Penélope Cruz Movie Poster Featuring Lactating Nipple Censored on Instagram

A poster for an upcoming movie starring Penélope Cruz, which features a lactating nipple, has been censored on Instagram, according to its creator.

The striking image to promote the Pedro Almodóvar-directed film Madres Paralelas (Parallel Mothers) was recently unveiled, and shows a solitary nipple dripping milk as the centerpiece of the red poster.

However, artist Javier Jaén took to Instagram on Monday to reveal that the image proved too risqué for the platform.

Sharing the poster again, Jaén wrote in Spanish: "As expected @instagram has removed the poster we made for Almodóvar's latest film #madresparalelas. I will post it again. Thank you for sharing it."

Speaking to Newsweek, Jaén explained how the poster came to be, saying that Almodóvar's production company had contacted him to ask if he'd be interested in the project.

"I went to Madrid to see the film with Pedro and the rest of the team and in the screening room, I started taking notes," he recalled. "After a few days I ended up showing them about 10 versions and there was one that stood out for me, which is the nipple crying milk.

"From the first moment, it started a debate about making a poster that probably could not be shown on some social networks. I was a little disappointed, but the next day Pedro Almodóvar called me and told me that he had been making films all his life and whether a poster is good or bad is not decided by a social network or an office on the other side of the world where the rules are not clear and there is no capacity for debate. It's strange and murky and we've all been accepting that that's the way it is and it's normal."

Regarding the image being censored online, Jaén told Newsweek: "When I shared it on Instagram they deleted it and I got a message threatening to close my account. The same thing happened to the production company.

"On Twitter, there has been no problem but I know that something similar has happened on Facebook. What surprised me is that in all those notices there is not even a contact to talk to someone, it's a wall. And that's sad and dangerous."

"Looking on the optimistic side, I hope this serves to open a debate," he added. "After all, that's probably the first image you see when you're a baby, the first one you saw in your life. And when you get a message saying that that's sexual, erotic, or pornographic content I think we have a problem."

On Tuesday, Jaén posted a statement on Twitter, which was attributed to a spokesperson at Instagram's parent company Facebook, and read: "We initially removed several instances of this image for breaking out rules against nudity.

"We do, however, make exceptions to allow nudity in certain circumstances, which includes when there's clear artistic context. We've therefore restored posts sharing the Almodóvar movie poster to Instagram, and we're really sorry for any confusion caused."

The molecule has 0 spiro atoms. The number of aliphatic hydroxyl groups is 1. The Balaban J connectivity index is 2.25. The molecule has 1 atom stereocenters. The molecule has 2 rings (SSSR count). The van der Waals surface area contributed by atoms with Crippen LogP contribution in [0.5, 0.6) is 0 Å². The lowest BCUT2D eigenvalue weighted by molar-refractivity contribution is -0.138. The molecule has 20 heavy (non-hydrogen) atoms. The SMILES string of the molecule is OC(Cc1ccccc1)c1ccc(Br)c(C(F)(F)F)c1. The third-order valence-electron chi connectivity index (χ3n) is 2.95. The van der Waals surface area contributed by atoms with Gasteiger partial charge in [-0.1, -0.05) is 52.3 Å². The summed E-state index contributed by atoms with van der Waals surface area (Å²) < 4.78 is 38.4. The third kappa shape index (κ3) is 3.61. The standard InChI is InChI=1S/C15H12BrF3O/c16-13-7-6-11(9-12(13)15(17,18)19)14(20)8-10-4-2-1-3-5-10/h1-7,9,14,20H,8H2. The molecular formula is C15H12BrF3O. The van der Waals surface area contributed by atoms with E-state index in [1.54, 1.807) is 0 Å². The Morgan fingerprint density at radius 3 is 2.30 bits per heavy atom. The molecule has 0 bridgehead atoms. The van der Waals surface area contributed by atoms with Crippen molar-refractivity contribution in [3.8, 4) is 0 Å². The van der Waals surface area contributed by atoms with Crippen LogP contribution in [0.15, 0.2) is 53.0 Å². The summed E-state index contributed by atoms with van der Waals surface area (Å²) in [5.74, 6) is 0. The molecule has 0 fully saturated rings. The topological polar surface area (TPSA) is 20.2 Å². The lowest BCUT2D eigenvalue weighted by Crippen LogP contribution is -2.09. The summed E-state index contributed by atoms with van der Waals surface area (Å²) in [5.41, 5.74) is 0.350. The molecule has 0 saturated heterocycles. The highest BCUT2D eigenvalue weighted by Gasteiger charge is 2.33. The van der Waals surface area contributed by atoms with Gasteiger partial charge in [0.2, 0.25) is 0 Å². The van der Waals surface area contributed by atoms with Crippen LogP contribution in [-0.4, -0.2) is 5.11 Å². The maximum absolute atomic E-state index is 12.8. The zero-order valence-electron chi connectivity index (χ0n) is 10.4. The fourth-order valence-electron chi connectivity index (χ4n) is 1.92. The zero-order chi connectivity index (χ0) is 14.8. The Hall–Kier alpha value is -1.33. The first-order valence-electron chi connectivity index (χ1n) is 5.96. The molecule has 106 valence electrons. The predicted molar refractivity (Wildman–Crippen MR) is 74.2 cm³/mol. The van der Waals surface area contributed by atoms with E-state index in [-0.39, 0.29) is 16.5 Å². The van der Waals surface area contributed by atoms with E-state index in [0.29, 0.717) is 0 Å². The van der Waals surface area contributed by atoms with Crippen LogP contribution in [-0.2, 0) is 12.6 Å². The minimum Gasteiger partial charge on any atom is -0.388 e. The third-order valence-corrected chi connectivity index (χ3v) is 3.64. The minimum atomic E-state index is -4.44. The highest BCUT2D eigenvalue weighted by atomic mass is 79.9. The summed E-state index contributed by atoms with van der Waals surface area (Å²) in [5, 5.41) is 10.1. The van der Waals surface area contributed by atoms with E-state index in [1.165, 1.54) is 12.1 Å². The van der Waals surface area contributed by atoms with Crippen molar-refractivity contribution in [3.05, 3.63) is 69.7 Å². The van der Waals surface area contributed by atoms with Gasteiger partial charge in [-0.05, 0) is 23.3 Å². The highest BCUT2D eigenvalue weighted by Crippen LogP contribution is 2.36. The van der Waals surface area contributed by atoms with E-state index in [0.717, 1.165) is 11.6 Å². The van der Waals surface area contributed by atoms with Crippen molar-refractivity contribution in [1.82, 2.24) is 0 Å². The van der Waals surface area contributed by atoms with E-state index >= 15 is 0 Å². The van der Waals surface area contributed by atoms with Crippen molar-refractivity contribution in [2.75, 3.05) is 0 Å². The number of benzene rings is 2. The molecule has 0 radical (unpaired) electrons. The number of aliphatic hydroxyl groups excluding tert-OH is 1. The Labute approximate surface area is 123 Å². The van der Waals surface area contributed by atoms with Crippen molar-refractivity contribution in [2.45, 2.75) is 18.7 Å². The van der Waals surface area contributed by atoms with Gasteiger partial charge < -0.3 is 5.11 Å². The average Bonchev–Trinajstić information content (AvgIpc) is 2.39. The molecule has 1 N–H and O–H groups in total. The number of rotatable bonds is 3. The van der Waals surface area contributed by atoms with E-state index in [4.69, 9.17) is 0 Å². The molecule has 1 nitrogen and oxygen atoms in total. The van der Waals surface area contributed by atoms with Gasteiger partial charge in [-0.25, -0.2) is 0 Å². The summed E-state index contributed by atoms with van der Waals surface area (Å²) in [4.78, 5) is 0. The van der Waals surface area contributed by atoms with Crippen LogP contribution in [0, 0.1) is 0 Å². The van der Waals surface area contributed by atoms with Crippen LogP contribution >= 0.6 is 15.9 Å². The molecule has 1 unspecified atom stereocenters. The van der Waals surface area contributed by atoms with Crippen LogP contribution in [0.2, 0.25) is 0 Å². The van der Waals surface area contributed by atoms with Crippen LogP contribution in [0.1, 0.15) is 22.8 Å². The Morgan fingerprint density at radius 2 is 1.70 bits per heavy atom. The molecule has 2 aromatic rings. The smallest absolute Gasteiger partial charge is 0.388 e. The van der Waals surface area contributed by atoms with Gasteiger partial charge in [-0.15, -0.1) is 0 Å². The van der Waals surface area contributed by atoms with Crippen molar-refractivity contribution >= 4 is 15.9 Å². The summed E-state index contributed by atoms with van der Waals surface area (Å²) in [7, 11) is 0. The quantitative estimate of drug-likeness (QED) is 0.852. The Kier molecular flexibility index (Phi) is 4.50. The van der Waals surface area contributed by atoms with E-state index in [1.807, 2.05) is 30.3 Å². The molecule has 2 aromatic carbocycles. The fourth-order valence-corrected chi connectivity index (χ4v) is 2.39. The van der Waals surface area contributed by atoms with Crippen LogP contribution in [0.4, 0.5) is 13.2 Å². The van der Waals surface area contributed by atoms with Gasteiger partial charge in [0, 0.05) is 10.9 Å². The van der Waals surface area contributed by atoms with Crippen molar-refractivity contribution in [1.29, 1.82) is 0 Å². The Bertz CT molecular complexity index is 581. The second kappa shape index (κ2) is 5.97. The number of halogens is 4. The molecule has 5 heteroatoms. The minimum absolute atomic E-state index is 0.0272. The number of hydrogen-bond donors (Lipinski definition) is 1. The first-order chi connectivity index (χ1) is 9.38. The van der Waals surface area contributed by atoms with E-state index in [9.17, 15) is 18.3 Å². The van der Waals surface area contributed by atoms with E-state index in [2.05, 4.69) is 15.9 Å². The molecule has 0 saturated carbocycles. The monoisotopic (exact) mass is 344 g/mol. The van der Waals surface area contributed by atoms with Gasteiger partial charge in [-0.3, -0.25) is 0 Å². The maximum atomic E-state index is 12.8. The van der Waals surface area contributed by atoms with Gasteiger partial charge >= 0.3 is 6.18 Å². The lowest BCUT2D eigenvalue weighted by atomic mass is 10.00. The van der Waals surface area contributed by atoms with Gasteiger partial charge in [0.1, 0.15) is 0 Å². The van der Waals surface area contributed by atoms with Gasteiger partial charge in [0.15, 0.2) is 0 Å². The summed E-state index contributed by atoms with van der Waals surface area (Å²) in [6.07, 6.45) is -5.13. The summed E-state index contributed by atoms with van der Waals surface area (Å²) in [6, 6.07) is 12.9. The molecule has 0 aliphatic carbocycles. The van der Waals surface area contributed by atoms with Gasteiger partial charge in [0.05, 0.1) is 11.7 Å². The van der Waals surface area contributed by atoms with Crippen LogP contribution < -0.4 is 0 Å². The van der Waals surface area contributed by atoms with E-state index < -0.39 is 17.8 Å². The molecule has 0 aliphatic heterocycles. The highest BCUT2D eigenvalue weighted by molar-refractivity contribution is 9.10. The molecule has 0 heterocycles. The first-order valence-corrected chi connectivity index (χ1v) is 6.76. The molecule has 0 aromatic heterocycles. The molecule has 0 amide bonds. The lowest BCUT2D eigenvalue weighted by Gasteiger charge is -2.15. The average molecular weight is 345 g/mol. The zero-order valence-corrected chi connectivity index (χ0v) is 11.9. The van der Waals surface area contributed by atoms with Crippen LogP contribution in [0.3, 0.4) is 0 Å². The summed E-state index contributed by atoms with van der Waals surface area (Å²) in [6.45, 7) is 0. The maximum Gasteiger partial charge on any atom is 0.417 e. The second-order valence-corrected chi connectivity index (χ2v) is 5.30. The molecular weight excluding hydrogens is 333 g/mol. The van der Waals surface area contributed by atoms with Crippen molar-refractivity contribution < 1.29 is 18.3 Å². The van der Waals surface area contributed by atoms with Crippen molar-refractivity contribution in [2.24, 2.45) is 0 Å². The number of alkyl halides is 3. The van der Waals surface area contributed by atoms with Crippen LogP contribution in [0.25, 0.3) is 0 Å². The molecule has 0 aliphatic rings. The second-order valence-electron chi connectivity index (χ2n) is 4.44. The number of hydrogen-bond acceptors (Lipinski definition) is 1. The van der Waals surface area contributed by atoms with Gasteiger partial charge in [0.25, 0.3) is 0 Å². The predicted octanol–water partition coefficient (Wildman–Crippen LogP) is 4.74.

Newsweek has contacted representatives for Instagram and Sony Pictures Classics for comment.

Comunicado de @Facebook @instagram respecto a la censura del cartel de #madresparalelas
Un millón de gracias a todos lo que lo habéis hecho posible compartiendo el cartel. Gracias a @eldeseo y a Pedro Almodóvar por la valentía, la integridad y la libertad.

— Javier Jaén (@JavierJaenB) August 11, 2021

The film, which was shot during the pandemic, follows two expectant mothers who meet in hospital before giving birth to their babies.

A synopsis for the film, shared on Sony Pictures Classics' website, reads: "Two women, Janis and Ana, coincide in a hospital room where they are going to give birth. Both are single and became pregnant by accident.

"Janis, middle-aged, doesn't regret it and she is exultant. The other, Ana, an adolescent, is scared, repentant and traumatized. Janis tries to encourage her while they move like sleepwalkers along the hospital corridors.

"The few words they exchange in these hours will create a very close link between the two, which by chance develops and complicates, and changes their lives in a decisive way."

Aitana Sánchez-Gijón, Milena Smit, Israel Elejalde, Julieta Serrano, and Rossy de Palma are among the stars also feature in the film, which is set to open the 78th Venice International Film Festival on September 1.

Almodóvar, who received the Golden Lion for Lifetime Achievement award at the festival in 2019, said he was "born as a film director in 1983 in Venice."

"I cannot explain the joy and the honour, and how much this means to me without falling into complacency," he said in July of his film opening Venice, per the Toronto Star. "I am very grateful to the festival for this recognition and hope to be up to it."

Festival director Alberto Barbera described the film as "an intense and sensitive portrait of two women as they contend with a pregnancy with unpredictable consequences, women's solidarity, and sexuality that is experienced in full freedom and without hypocrisy, all against the backdrop of a reflection on the ineluctable need for truth that is to be unwaveringly pursued."

Denis Villeneuve's adaptation of Dune, starring Timothée Chalamet and Zendaya, will also premiere at the festival, which is scheduled to run for 10 days.

Also featured will be David Gordon Green's Halloween Kills, with the grand screening coinciding with franchise star Jamie Lee Curtis receiving a lifetime achievement award at the festival.

Spanish actress Penélope Cruz
Penélope Cruz attends the Goya Cinema Awards 2020 during the 34th edition of the Goya Cinema Awards at Jose Maria Martin Carpena Sports palace on January 25, 2020 in Malaga, Spain. A poster for an upcoming movie starring the actress has been censored on social media. Juan Naharro Gimenez/WireImage

UPDATE 8/11/2021 11:50 a.m. ET: This story was updated to include Javier Jaén's comments and his Twitter post.

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